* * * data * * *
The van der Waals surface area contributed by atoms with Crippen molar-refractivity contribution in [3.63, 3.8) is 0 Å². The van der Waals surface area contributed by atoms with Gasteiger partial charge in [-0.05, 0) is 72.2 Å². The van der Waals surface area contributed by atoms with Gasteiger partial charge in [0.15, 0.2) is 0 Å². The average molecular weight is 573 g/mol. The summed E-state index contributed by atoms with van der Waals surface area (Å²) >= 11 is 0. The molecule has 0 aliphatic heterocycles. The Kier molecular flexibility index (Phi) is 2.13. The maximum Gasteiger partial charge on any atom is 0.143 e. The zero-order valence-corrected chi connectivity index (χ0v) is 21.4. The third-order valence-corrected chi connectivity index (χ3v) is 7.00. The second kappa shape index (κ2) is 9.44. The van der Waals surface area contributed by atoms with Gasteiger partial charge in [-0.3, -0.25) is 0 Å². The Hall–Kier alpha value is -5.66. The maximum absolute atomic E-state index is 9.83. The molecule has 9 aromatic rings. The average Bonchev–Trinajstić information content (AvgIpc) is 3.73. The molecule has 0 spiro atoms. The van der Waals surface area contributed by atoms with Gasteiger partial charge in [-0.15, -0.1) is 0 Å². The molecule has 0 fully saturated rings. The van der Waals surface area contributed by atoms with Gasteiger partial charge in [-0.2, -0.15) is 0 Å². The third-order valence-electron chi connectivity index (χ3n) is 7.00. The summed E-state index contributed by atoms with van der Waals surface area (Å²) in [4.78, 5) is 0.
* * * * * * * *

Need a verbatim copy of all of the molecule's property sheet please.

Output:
The van der Waals surface area contributed by atoms with Crippen molar-refractivity contribution in [3.63, 3.8) is 0 Å². The van der Waals surface area contributed by atoms with Gasteiger partial charge in [-0.05, 0) is 72.2 Å². The van der Waals surface area contributed by atoms with Gasteiger partial charge in [0.15, 0.2) is 0 Å². The average molecular weight is 573 g/mol. The summed E-state index contributed by atoms with van der Waals surface area (Å²) >= 11 is 0. The molecule has 0 aliphatic heterocycles. The Kier molecular flexibility index (Phi) is 2.13. The maximum Gasteiger partial charge on any atom is 0.143 e. The zero-order valence-corrected chi connectivity index (χ0v) is 21.4. The third-order valence-corrected chi connectivity index (χ3v) is 7.00. The second kappa shape index (κ2) is 9.44. The van der Waals surface area contributed by atoms with Gasteiger partial charge in [-0.3, -0.25) is 0 Å². The Hall–Kier alpha value is -5.66. The maximum absolute atomic E-state index is 9.83. The molecule has 9 aromatic rings. The average Bonchev–Trinajstić information content (AvgIpc) is 3.73. The molecule has 0 spiro atoms. The van der Waals surface area contributed by atoms with Gasteiger partial charge in [-0.15, -0.1) is 0 Å². The molecule has 0 fully saturated rings. The van der Waals surface area contributed by atoms with Gasteiger partial charge in [-0.2, -0.15) is 0 Å². The third-order valence-electron chi connectivity index (χ3n) is 7.00. The summed E-state index contributed by atoms with van der Waals surface area (Å²) in [4.78, 5) is 0.